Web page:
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Webroot: Employees Highly Vulnerable to Phishing Attempts

Inadequate cyber awareness training is contributing to the problem.

Edward Gately

September 24, 2019

3 Min Read
Phishing Website, fake website
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While most employees say they can distinguish a phishing message from a genuine one, a high number have clicked on links from unknown senders at work, and nearly one-third admitted doing so more than once.

That’s according to “Hook, Line and Sinker: Why Phishing Attacks Work,” a new report released by Webroot, a Carbonite company, and conducted in partnership with Wakefield Research. Some 4,000 office professionals from the U.S., U.K., Japan and Australia were surveyed to determine what people know about phishing tactics, what makes them click on a potentially malicious link, and other security habits.

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Webroot’s George Anderson

George Anderson, Webroot’s product marketing director, tells us the report highlights the need for everyone to be aware of the various forms of attack that aim to take advantage of the “open, trusting nature of Westerners,” and to treat all communications as suspicious, even “those from people we know.”

Opportunities for MSSPs and other cybersecurity providers include providing continuous department/function-relevant training on the latest human firewall attacks, and to look at processes for validating activities and specify the best way to handle different requests at an organizational level to avoid breaches or scams succeeding, he said.

In addition, organizations need to invest in proper cyber awareness training and education programs that are effective and relevant to those being trained, and to look at creating “human firewall” risk scores to identify the most vulnerable and look at additional protections, Anderson said.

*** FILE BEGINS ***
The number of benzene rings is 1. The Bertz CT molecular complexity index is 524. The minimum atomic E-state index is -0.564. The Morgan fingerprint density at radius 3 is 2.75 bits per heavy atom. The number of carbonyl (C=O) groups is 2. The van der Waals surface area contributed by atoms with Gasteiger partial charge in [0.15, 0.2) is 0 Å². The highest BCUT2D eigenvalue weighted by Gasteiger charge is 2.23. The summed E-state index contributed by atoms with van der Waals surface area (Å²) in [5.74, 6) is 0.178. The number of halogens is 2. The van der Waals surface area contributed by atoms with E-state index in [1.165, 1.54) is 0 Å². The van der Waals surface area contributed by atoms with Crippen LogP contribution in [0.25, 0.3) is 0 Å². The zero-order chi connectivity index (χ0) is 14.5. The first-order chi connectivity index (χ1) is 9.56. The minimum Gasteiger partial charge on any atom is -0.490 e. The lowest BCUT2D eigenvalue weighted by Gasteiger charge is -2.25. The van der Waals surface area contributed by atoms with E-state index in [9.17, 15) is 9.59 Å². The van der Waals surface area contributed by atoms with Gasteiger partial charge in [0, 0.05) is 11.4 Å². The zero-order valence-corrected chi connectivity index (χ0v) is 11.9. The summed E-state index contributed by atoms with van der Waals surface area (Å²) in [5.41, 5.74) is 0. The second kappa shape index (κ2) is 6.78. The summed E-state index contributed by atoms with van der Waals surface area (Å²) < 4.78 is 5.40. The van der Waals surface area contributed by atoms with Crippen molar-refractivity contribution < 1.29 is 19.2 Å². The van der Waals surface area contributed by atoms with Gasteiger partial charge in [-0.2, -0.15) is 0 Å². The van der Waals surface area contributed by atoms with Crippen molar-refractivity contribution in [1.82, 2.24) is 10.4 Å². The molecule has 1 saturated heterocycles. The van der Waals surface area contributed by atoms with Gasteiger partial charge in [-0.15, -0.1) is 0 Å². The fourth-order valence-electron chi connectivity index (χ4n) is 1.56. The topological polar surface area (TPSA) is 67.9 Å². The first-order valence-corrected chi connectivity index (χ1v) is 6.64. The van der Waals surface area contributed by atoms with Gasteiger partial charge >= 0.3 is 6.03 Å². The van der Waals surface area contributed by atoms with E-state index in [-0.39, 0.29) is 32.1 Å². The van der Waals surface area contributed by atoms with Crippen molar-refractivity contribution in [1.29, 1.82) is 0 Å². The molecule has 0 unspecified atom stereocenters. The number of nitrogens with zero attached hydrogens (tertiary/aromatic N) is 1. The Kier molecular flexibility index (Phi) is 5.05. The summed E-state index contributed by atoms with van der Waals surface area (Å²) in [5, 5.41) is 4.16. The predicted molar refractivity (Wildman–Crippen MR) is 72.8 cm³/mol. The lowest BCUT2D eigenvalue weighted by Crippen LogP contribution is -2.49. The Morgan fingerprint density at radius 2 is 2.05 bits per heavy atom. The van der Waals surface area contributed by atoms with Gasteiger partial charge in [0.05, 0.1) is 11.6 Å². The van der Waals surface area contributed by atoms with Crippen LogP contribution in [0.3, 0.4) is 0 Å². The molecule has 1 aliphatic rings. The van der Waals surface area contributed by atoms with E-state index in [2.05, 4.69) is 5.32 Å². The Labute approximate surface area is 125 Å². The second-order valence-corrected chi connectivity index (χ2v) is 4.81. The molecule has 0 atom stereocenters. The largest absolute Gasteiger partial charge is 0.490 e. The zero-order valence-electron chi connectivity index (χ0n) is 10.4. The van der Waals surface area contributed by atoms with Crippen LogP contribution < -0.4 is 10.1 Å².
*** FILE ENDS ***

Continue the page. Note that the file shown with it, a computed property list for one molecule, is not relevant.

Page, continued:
“There is a great deal of evidence that training and simulations do significantly reduce the risks, he said.

Nearly one-half of respondents said their personal or financial data had been compromised by a phishing message. However, of that group, more than one-third didn’t take the basic step of changing their passwords following a breach. Not only is this false confidence potentially harmful to an employee’s personal and financial data, but it also creates risks for companies and their data, according to Webroot.

Some 81% of participants are aware that phishing attempts can occur through email, but fail to recognize the many other ways hackers conduct phishing attacks: Sixty percent believe phishing attempts can come through social media; 59% believe phishing can come via text messages; 43% believe that phishing attempts are made via phone calls; and only 22% believe phishing attempts can come through video chat.

Nearly two-thirds of respondents are most likely to open an email from their boss first, compared to: 55% who would first open a message from a family member or friend; 31% who would first open a request from their bank to confirm a transaction; and 28% of people would first open a message with a discount offer from a store, according to the report.

Inadequate training is contributing to the problem, Anderson said. That includes training being ad hoc and not consistent; being heavy to administer and relegated to those with no real interest in its success; best practices not being clear; or training not being done at all, he said.

“You are also dealing with human nature and accepted norms of behavior, so while education will reduce these factors over time — education is a long-game activity, so progress will take time,” Anderson said.

“Security and productivity are always in a tradeoff,” Cleotilde Gonzalez, research professor at Carnegie Mellon University, said about the findings. “People put off security because they are too busy doing something with a more ‘immediate’ reward. These findings illuminate the pertinent need for a mindset makeover, where the longer-term reward of security doesn’t get put on the back burner.”

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About the Author(s)

Edward Gately

Senior News Editor, Channel Futures

As news editor, Edward Gately covers cybersecurity, new channel programs and program changes, M&A and other IT channel trends. Prior to Informa, he spent 26 years as a newspaper journalist in Texas, Louisiana and Arizona.

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